All packed up and no place to go

Date: Thursday, December 16, 2021
Source: DC Velocity

With inventories low and ocean shipping backlogs delaying imports of consumer goods for weeks or even months, many U.S. importers are shifting from ocean to air. Normally, that would be an effective, if expensive, strategy, but as the COVID-19 pandemic grinds on, it has exacerbated some of the very problems shippers were trying to avoid: capacity constraints, congestion, and delayed deliveries.

In October 2021, international shipments (measured in cargo tonne-kilometers) were up 10.4% compared to October 2019, according to the International Air Transport Association (IATA). (IATA made its comparisons to pre-pandemic traffic.) Capacity was 8% lower than in October 2019, still problematic but a big improvement over the precipitous drop seen in early 2020. Capacity constraints are “slowly resolving” as increased passenger travel brings more belly capacity for cargo online, IATA said, but Director General Willie Walsh warned in early December that if governments’ reactions to the omicron variant dampen travel demand, “capacity issues will become more acute.”

For North American air cargo shippers in particular the situation remains very challenging as a confluence of issues slows shipments and raises costs, said Brandon Fried, executive director of the Airforwarders Association, at the Coalition of New England Companies for Trade (CONECT) Trade & Transportation Conference in Newport, R.I. Only about 25–30% of trans-Pacific cargo capacity has been restored so far, keeping rates high, he said. Charters for 747 freighter aircraft that had been around $750,000 reportedly jumped as high as $2 million but are starting to show signs of drifting downward, Fried said.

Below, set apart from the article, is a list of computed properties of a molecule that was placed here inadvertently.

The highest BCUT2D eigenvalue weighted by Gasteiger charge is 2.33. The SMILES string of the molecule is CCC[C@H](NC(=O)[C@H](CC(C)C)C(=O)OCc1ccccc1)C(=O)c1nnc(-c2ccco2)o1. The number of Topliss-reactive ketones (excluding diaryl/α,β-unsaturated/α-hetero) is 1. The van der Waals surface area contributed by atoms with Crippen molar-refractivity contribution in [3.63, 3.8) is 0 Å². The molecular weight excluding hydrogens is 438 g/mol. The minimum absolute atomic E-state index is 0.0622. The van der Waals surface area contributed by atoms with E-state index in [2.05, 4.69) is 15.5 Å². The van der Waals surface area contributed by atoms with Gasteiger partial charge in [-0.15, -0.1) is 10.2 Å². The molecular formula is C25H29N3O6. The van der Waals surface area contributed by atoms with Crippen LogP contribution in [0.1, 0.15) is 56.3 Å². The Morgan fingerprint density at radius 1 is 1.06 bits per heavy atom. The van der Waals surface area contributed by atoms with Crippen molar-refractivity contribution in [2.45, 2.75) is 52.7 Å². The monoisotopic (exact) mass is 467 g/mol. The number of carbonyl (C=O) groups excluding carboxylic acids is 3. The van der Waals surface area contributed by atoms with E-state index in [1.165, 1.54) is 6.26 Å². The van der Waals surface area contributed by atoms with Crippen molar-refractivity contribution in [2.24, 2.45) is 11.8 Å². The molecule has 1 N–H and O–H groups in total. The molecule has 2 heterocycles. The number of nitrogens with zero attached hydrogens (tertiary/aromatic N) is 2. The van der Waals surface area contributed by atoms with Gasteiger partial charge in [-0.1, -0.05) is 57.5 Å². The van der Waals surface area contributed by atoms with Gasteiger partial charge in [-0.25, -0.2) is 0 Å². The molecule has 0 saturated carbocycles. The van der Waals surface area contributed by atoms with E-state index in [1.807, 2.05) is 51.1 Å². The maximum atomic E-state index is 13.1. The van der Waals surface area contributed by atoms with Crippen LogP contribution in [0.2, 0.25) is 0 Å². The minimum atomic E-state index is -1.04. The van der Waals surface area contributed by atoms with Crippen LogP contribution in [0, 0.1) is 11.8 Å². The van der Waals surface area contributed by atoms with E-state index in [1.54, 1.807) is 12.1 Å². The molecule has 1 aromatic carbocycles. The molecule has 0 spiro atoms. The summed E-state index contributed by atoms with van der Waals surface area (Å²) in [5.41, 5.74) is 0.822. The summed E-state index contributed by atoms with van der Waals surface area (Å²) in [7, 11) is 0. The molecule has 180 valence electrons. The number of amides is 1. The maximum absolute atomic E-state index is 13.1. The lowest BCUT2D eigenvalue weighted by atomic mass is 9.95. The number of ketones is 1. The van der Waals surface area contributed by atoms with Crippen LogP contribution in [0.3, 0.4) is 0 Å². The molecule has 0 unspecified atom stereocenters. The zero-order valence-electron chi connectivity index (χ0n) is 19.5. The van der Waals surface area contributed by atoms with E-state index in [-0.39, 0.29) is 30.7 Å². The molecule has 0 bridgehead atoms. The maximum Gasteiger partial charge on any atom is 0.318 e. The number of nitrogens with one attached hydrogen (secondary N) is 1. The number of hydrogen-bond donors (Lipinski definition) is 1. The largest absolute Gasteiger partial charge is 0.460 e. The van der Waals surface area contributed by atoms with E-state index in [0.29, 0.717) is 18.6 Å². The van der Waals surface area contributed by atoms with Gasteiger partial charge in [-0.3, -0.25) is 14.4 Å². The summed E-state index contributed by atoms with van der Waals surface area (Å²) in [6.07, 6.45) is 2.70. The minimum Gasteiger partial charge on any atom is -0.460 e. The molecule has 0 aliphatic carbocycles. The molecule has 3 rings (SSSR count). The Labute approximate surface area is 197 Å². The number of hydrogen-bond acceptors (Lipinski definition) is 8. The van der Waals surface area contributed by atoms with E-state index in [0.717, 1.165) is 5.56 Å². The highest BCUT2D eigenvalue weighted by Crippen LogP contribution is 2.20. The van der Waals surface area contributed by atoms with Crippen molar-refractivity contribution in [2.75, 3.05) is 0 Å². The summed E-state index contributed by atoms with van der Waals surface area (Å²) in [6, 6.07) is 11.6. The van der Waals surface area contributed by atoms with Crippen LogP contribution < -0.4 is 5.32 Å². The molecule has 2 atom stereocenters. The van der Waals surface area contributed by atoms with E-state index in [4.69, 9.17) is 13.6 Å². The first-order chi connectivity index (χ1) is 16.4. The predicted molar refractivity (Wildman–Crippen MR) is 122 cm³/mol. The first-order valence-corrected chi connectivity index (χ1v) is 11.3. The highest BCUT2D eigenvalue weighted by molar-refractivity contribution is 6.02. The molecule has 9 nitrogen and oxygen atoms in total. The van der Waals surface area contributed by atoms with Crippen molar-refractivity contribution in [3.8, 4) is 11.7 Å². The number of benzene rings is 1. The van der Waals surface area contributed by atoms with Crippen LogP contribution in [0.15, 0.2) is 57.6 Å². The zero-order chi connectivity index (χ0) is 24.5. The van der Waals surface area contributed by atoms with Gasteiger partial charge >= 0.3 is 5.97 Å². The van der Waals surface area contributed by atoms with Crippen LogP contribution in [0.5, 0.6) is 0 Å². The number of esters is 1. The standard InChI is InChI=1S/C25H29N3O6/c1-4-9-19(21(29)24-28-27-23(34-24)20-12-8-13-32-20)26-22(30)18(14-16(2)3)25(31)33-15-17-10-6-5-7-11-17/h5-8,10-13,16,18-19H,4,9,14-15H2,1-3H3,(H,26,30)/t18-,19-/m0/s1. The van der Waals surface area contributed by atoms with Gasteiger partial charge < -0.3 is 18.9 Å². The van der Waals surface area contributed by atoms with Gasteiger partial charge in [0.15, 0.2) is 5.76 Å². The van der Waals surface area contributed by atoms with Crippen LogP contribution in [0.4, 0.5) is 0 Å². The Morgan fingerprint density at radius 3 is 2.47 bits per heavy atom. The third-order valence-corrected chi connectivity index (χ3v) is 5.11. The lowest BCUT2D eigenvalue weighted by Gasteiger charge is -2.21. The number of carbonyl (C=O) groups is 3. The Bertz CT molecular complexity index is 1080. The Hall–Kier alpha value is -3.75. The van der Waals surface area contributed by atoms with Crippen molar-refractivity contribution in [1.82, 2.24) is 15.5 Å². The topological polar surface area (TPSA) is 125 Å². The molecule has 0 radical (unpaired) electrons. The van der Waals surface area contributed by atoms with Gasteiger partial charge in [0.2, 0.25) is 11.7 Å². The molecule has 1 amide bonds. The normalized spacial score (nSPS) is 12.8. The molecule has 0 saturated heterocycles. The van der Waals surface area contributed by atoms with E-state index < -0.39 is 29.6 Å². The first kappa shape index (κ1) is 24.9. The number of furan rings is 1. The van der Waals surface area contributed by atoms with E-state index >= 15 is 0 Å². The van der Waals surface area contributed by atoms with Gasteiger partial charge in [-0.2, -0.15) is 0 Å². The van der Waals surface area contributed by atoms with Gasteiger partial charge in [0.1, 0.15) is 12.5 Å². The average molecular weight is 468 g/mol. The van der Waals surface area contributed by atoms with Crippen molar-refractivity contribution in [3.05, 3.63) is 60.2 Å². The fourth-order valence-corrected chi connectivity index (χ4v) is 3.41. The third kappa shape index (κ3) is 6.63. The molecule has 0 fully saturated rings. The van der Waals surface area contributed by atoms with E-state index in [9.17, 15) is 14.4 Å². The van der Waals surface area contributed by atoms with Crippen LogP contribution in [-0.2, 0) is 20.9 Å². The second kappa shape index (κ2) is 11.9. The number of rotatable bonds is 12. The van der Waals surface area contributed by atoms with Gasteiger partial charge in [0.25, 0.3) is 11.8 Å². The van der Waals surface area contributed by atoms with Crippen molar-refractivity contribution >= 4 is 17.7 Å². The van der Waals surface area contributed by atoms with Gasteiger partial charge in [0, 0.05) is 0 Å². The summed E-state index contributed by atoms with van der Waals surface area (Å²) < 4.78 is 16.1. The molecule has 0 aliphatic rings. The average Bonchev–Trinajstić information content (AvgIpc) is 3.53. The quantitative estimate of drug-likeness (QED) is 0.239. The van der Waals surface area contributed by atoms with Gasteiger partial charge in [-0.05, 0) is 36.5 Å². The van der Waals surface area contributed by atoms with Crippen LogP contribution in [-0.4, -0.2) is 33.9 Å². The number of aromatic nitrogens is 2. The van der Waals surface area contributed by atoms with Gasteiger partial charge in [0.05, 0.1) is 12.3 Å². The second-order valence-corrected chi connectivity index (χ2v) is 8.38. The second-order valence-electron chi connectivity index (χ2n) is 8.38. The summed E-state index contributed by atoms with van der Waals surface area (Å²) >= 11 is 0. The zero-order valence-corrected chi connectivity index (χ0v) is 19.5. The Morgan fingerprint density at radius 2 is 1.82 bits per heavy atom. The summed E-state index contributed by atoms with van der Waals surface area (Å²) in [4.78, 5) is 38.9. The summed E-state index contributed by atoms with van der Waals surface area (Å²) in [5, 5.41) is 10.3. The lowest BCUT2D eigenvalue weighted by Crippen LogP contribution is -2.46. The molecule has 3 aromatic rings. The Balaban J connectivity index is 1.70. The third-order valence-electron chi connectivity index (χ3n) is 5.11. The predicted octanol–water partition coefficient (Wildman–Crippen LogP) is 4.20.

Air carriers are doing what they can to maintain or increase capacity. According to Fried, approximately 120,000 passenger aircraft flights have flown freight-only since the pandemic began. At Chicago’s O’Hare International Airport some freighters from China land, unload, and take off again, returning the next day with more consumer goods. To reduce congestion and keep cargo moving quickly, more airlines are landing at secondary airports like Hartford, Conn., Pittsburgh, Pa., and Rickenbacker International outside Columbus, Ohio—so many, he said, that Rickenbacker, which caters to air cargo, had to cap the number of flights it accepts.

Moreover, labor shortages related to the pandemic and to the time-consuming, difficult task of qualifying for and receiving security credentials are causing flight cancellations and slowing cargo processing. Inbound shipments often do not move out of cargo facilities quickly, which creates congestion; one conference attendee said it has been taking seven to 14 days to get international cargo out of John F. Kennedy International Airport in New York. A lack of investment in cargo infrastructure at major airports has exacerbated those bottlenecks, Fried added, noting that hours-long lines at some airports are chasing truckers away.

As if the pandemic-related difficulties weren’t enough, in 2021 the International Civil Aviation Organization (ICAO), a United Nations agency that provides technical expertise and recommends aviation policies for member governments to adopt, eliminated a program that specified security controls for all-cargo aircraft that differed from those for passenger aircraft. Since then, the U.S. Transportation Security Administration (TSA) has required physical screening of all international cargo on freighter aircraft.

“We are getting it done,” but it’s not easy, and Fried’s group as well as other forwarders’ organizations, integrated carriers, airlines, and shippers have been meeting with TSA on ways to expedite screening. One success: TSA is allowing approved third-party K-9 handlers to use dogs to screen for explosives and other contraband. That’s proving helpful, Fried said, but there likely aren’t enough approved, trained dogs and handlers to fully meet screening needs now or in the future. Less successful was TSA’s proposal for “secure packing facilities” that would exempt e-commerce companies that met very stringent security standards from some of the screening requirements. According to Fried, the “bar was set so high” that only one company is trying to implement the standards.


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